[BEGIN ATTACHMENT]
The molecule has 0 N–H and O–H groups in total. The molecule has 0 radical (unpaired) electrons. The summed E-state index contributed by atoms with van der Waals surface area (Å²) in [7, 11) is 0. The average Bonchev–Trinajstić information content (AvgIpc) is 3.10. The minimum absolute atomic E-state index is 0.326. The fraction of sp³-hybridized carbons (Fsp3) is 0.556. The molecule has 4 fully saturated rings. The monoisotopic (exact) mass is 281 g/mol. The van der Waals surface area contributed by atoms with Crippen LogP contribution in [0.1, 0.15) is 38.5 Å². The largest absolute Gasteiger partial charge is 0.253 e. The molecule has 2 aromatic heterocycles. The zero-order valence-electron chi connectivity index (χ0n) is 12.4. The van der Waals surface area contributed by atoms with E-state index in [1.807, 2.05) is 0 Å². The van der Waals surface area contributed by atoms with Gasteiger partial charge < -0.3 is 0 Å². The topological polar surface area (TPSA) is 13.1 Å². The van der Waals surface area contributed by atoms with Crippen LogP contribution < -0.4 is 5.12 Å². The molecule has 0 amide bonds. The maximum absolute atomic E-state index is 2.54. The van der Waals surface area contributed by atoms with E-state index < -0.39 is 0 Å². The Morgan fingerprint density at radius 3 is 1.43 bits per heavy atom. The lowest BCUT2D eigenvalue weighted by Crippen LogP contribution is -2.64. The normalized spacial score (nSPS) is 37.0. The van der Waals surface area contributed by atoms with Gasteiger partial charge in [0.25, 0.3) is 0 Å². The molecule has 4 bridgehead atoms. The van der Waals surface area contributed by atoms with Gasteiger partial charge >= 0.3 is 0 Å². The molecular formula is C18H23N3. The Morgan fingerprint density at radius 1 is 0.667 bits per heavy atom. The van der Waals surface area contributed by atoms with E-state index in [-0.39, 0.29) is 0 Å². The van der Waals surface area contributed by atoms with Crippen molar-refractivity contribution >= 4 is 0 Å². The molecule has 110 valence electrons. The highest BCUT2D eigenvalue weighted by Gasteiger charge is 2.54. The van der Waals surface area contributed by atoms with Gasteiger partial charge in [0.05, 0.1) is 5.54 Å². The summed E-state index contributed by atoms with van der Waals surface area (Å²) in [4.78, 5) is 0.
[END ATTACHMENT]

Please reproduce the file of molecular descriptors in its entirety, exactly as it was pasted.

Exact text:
The molecule has 0 N–H and O–H groups in total. The molecule has 0 radical (unpaired) electrons. The summed E-state index contributed by atoms with van der Waals surface area (Å²) in [7, 11) is 0. The average Bonchev–Trinajstić information content (AvgIpc) is 3.10. The minimum absolute atomic E-state index is 0.326. The fraction of sp³-hybridized carbons (Fsp3) is 0.556. The molecule has 4 fully saturated rings. The monoisotopic (exact) mass is 281 g/mol. The van der Waals surface area contributed by atoms with Crippen LogP contribution in [0.1, 0.15) is 38.5 Å². The largest absolute Gasteiger partial charge is 0.253 e. The molecule has 2 aromatic heterocycles. The zero-order valence-electron chi connectivity index (χ0n) is 12.4. The van der Waals surface area contributed by atoms with E-state index in [1.807, 2.05) is 0 Å². The van der Waals surface area contributed by atoms with Gasteiger partial charge < -0.3 is 0 Å². The topological polar surface area (TPSA) is 13.1 Å². The van der Waals surface area contributed by atoms with Crippen LogP contribution < -0.4 is 5.12 Å². The molecule has 0 amide bonds. The maximum absolute atomic E-state index is 2.54. The van der Waals surface area contributed by atoms with E-state index < -0.39 is 0 Å². The Morgan fingerprint density at radius 3 is 1.43 bits per heavy atom. The lowest BCUT2D eigenvalue weighted by Crippen LogP contribution is -2.64. The normalized spacial score (nSPS) is 37.0. The van der Waals surface area contributed by atoms with Gasteiger partial charge in [0.25, 0.3) is 0 Å². The molecule has 4 bridgehead atoms. The van der Waals surface area contributed by atoms with Gasteiger partial charge >= 0.3 is 0 Å². The molecular formula is C18H23N3. The Morgan fingerprint density at radius 1 is 0.667 bits per heavy atom. The van der Waals surface area contributed by atoms with E-state index in [-0.39, 0.29) is 0 Å². The van der Waals surface area contributed by atoms with Crippen molar-refractivity contribution >= 4 is 0 Å². The molecule has 110 valence electrons. The highest BCUT2D eigenvalue weighted by Gasteiger charge is 2.54. The van der Waals surface area contributed by atoms with Gasteiger partial charge in [0.05, 0.1) is 5.54 Å². The summed E-state index contributed by atoms with van der Waals surface area (Å²) in [4.78, 5) is 0.